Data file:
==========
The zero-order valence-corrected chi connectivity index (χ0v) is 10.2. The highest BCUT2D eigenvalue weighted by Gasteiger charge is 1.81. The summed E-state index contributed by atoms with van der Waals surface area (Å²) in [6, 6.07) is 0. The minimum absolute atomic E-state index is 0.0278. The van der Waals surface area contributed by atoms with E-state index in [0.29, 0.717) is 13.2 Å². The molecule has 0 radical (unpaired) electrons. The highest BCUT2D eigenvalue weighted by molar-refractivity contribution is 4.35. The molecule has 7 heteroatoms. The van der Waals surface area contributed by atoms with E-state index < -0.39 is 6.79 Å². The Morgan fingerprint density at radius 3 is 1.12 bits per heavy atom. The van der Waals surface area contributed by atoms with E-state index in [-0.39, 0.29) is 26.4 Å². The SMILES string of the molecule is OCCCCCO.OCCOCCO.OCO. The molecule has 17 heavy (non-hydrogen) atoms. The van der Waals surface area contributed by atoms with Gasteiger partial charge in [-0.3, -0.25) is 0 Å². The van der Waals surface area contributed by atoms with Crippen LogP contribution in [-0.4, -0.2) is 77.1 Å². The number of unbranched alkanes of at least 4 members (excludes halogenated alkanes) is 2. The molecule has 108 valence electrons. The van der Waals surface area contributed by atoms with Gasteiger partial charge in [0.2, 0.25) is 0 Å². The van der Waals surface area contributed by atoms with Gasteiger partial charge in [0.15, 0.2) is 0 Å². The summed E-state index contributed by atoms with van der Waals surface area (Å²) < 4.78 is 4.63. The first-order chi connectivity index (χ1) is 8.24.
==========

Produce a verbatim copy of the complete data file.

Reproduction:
The zero-order valence-corrected chi connectivity index (χ0v) is 10.2. The highest BCUT2D eigenvalue weighted by Gasteiger charge is 1.81. The summed E-state index contributed by atoms with van der Waals surface area (Å²) in [6, 6.07) is 0. The minimum absolute atomic E-state index is 0.0278. The van der Waals surface area contributed by atoms with E-state index in [0.29, 0.717) is 13.2 Å². The molecule has 0 radical (unpaired) electrons. The highest BCUT2D eigenvalue weighted by molar-refractivity contribution is 4.35. The molecule has 7 heteroatoms. The van der Waals surface area contributed by atoms with E-state index < -0.39 is 6.79 Å². The Morgan fingerprint density at radius 3 is 1.12 bits per heavy atom. The van der Waals surface area contributed by atoms with E-state index in [-0.39, 0.29) is 26.4 Å². The SMILES string of the molecule is OCCCCCO.OCCOCCO.OCO. The molecule has 17 heavy (non-hydrogen) atoms. The van der Waals surface area contributed by atoms with Gasteiger partial charge in [-0.3, -0.25) is 0 Å². The van der Waals surface area contributed by atoms with Crippen LogP contribution in [-0.4, -0.2) is 77.1 Å². The number of unbranched alkanes of at least 4 members (excludes halogenated alkanes) is 2. The molecule has 108 valence electrons. The van der Waals surface area contributed by atoms with Gasteiger partial charge in [0.2, 0.25) is 0 Å². The van der Waals surface area contributed by atoms with Gasteiger partial charge in [0.15, 0.2) is 0 Å². The summed E-state index contributed by atoms with van der Waals surface area (Å²) < 4.78 is 4.63. The first-order chi connectivity index (χ1) is 8.24.